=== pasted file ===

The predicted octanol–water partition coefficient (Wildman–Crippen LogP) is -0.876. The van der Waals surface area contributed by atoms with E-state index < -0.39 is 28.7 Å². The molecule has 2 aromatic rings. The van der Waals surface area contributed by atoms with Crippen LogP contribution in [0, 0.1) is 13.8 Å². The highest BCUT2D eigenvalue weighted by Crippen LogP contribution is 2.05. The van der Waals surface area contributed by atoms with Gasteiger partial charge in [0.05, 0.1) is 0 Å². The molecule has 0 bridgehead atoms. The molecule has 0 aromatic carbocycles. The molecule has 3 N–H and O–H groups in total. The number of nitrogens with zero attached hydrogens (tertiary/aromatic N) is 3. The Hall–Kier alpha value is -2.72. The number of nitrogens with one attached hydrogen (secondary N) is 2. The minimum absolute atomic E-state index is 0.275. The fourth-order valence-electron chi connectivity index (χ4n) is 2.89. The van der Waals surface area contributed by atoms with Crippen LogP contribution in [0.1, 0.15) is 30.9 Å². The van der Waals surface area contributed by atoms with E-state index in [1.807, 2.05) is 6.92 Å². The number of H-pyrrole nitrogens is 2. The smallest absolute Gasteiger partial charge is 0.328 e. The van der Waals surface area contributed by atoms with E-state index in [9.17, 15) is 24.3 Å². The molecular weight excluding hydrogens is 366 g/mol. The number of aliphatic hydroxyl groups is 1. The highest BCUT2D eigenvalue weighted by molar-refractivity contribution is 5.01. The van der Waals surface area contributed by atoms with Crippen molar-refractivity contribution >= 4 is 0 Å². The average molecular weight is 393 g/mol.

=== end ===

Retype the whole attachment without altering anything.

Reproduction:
The predicted octanol–water partition coefficient (Wildman–Crippen LogP) is -0.876. The van der Waals surface area contributed by atoms with E-state index < -0.39 is 28.7 Å². The molecule has 2 aromatic rings. The van der Waals surface area contributed by atoms with Crippen LogP contribution in [0, 0.1) is 13.8 Å². The highest BCUT2D eigenvalue weighted by Crippen LogP contribution is 2.05. The van der Waals surface area contributed by atoms with Gasteiger partial charge in [0.05, 0.1) is 0 Å². The molecule has 0 bridgehead atoms. The molecule has 0 aromatic carbocycles. The molecule has 3 N–H and O–H groups in total. The number of nitrogens with zero attached hydrogens (tertiary/aromatic N) is 3. The Hall–Kier alpha value is -2.72. The number of nitrogens with one attached hydrogen (secondary N) is 2. The minimum absolute atomic E-state index is 0.275. The fourth-order valence-electron chi connectivity index (χ4n) is 2.89. The van der Waals surface area contributed by atoms with Crippen LogP contribution in [0.1, 0.15) is 30.9 Å². The van der Waals surface area contributed by atoms with E-state index in [1.807, 2.05) is 6.92 Å². The number of H-pyrrole nitrogens is 2. The smallest absolute Gasteiger partial charge is 0.328 e. The van der Waals surface area contributed by atoms with E-state index in [9.17, 15) is 24.3 Å². The molecular weight excluding hydrogens is 366 g/mol. The number of aliphatic hydroxyl groups is 1. The highest BCUT2D eigenvalue weighted by molar-refractivity contribution is 5.01. The van der Waals surface area contributed by atoms with Crippen molar-refractivity contribution >= 4 is 0 Å². The average molecular weight is 393 g/mol.